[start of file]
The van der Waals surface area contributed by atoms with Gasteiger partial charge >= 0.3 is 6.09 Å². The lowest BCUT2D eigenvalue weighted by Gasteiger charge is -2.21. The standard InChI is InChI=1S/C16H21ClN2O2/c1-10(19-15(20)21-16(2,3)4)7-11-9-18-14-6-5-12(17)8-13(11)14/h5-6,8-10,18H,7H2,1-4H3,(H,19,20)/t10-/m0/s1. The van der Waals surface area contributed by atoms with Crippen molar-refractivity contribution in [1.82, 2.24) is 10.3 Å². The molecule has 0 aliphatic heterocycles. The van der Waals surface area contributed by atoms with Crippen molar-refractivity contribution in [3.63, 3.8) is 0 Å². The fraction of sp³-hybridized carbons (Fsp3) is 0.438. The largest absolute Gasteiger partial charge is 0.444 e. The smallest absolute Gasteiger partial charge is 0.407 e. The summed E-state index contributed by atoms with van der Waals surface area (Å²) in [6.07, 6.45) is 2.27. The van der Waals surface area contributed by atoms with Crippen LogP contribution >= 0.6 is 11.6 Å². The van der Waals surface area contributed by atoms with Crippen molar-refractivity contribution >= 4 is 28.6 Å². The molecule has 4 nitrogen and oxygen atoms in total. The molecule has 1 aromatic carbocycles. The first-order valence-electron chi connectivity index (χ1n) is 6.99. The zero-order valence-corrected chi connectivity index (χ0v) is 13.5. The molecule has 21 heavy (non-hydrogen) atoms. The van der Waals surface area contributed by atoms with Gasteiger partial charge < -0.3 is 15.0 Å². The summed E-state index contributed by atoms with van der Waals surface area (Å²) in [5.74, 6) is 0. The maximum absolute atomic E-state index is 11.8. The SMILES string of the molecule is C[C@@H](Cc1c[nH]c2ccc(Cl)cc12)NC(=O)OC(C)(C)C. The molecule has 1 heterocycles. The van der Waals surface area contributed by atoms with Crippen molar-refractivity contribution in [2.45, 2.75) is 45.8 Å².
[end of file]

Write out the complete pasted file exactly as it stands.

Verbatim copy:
The van der Waals surface area contributed by atoms with Gasteiger partial charge >= 0.3 is 6.09 Å². The lowest BCUT2D eigenvalue weighted by Gasteiger charge is -2.21. The standard InChI is InChI=1S/C16H21ClN2O2/c1-10(19-15(20)21-16(2,3)4)7-11-9-18-14-6-5-12(17)8-13(11)14/h5-6,8-10,18H,7H2,1-4H3,(H,19,20)/t10-/m0/s1. The van der Waals surface area contributed by atoms with Crippen molar-refractivity contribution in [1.82, 2.24) is 10.3 Å². The molecule has 0 aliphatic heterocycles. The van der Waals surface area contributed by atoms with Crippen molar-refractivity contribution in [3.63, 3.8) is 0 Å². The fraction of sp³-hybridized carbons (Fsp3) is 0.438. The largest absolute Gasteiger partial charge is 0.444 e. The smallest absolute Gasteiger partial charge is 0.407 e. The summed E-state index contributed by atoms with van der Waals surface area (Å²) in [6.07, 6.45) is 2.27. The van der Waals surface area contributed by atoms with Crippen LogP contribution >= 0.6 is 11.6 Å². The van der Waals surface area contributed by atoms with Crippen molar-refractivity contribution >= 4 is 28.6 Å². The molecule has 4 nitrogen and oxygen atoms in total. The molecule has 1 aromatic carbocycles. The first-order valence-electron chi connectivity index (χ1n) is 6.99. The zero-order valence-corrected chi connectivity index (χ0v) is 13.5. The molecule has 21 heavy (non-hydrogen) atoms. The van der Waals surface area contributed by atoms with Gasteiger partial charge < -0.3 is 15.0 Å². The summed E-state index contributed by atoms with van der Waals surface area (Å²) in [5.74, 6) is 0. The maximum absolute atomic E-state index is 11.8. The SMILES string of the molecule is C[C@@H](Cc1c[nH]c2ccc(Cl)cc12)NC(=O)OC(C)(C)C. The molecule has 1 heterocycles. The van der Waals surface area contributed by atoms with Crippen molar-refractivity contribution in [2.45, 2.75) is 45.8 Å².